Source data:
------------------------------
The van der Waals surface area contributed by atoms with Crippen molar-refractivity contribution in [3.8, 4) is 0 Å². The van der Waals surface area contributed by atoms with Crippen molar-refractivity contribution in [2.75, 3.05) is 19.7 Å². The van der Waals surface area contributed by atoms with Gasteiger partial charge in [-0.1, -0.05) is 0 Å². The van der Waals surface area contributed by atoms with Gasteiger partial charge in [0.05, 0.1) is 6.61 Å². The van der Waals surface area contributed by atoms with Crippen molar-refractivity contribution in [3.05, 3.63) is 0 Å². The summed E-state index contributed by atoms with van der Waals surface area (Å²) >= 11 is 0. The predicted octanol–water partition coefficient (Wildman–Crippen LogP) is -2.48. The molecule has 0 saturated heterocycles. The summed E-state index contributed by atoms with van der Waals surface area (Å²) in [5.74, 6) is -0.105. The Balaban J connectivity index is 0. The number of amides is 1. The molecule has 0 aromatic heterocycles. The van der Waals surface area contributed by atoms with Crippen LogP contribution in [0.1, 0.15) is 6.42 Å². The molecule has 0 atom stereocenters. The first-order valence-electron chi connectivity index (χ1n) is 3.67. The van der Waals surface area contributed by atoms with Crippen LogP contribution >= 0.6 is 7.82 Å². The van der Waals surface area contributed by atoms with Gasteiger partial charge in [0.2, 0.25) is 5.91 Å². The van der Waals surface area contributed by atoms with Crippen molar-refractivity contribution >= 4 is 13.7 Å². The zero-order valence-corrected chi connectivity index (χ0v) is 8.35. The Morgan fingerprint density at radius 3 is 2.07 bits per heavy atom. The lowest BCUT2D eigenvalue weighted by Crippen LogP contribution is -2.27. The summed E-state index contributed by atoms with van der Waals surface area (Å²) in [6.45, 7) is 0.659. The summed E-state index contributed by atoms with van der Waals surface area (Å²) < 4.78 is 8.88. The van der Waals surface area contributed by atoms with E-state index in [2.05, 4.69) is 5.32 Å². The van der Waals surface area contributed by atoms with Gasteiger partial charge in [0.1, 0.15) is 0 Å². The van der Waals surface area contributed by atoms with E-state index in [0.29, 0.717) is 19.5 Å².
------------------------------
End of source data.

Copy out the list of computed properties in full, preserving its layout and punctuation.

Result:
The van der Waals surface area contributed by atoms with Crippen molar-refractivity contribution in [3.8, 4) is 0 Å². The van der Waals surface area contributed by atoms with Crippen molar-refractivity contribution in [2.75, 3.05) is 19.7 Å². The van der Waals surface area contributed by atoms with Gasteiger partial charge in [-0.1, -0.05) is 0 Å². The van der Waals surface area contributed by atoms with Gasteiger partial charge in [0.05, 0.1) is 6.61 Å². The van der Waals surface area contributed by atoms with Crippen molar-refractivity contribution in [3.05, 3.63) is 0 Å². The summed E-state index contributed by atoms with van der Waals surface area (Å²) >= 11 is 0. The predicted octanol–water partition coefficient (Wildman–Crippen LogP) is -2.48. The molecule has 0 saturated heterocycles. The summed E-state index contributed by atoms with van der Waals surface area (Å²) in [5.74, 6) is -0.105. The Balaban J connectivity index is 0. The number of amides is 1. The molecule has 0 aromatic heterocycles. The van der Waals surface area contributed by atoms with Crippen LogP contribution in [0.1, 0.15) is 6.42 Å². The molecule has 0 atom stereocenters. The first-order valence-electron chi connectivity index (χ1n) is 3.67. The van der Waals surface area contributed by atoms with Crippen LogP contribution >= 0.6 is 7.82 Å². The van der Waals surface area contributed by atoms with Gasteiger partial charge in [0.2, 0.25) is 5.91 Å². The van der Waals surface area contributed by atoms with Crippen molar-refractivity contribution >= 4 is 13.7 Å². The zero-order valence-corrected chi connectivity index (χ0v) is 8.35. The Morgan fingerprint density at radius 3 is 2.07 bits per heavy atom. The lowest BCUT2D eigenvalue weighted by Crippen LogP contribution is -2.27. The summed E-state index contributed by atoms with van der Waals surface area (Å²) in [6.45, 7) is 0.659. The summed E-state index contributed by atoms with van der Waals surface area (Å²) < 4.78 is 8.88. The van der Waals surface area contributed by atoms with E-state index in [2.05, 4.69) is 5.32 Å². The van der Waals surface area contributed by atoms with Gasteiger partial charge in [0.1, 0.15) is 0 Å². The van der Waals surface area contributed by atoms with E-state index in [0.29, 0.717) is 19.5 Å².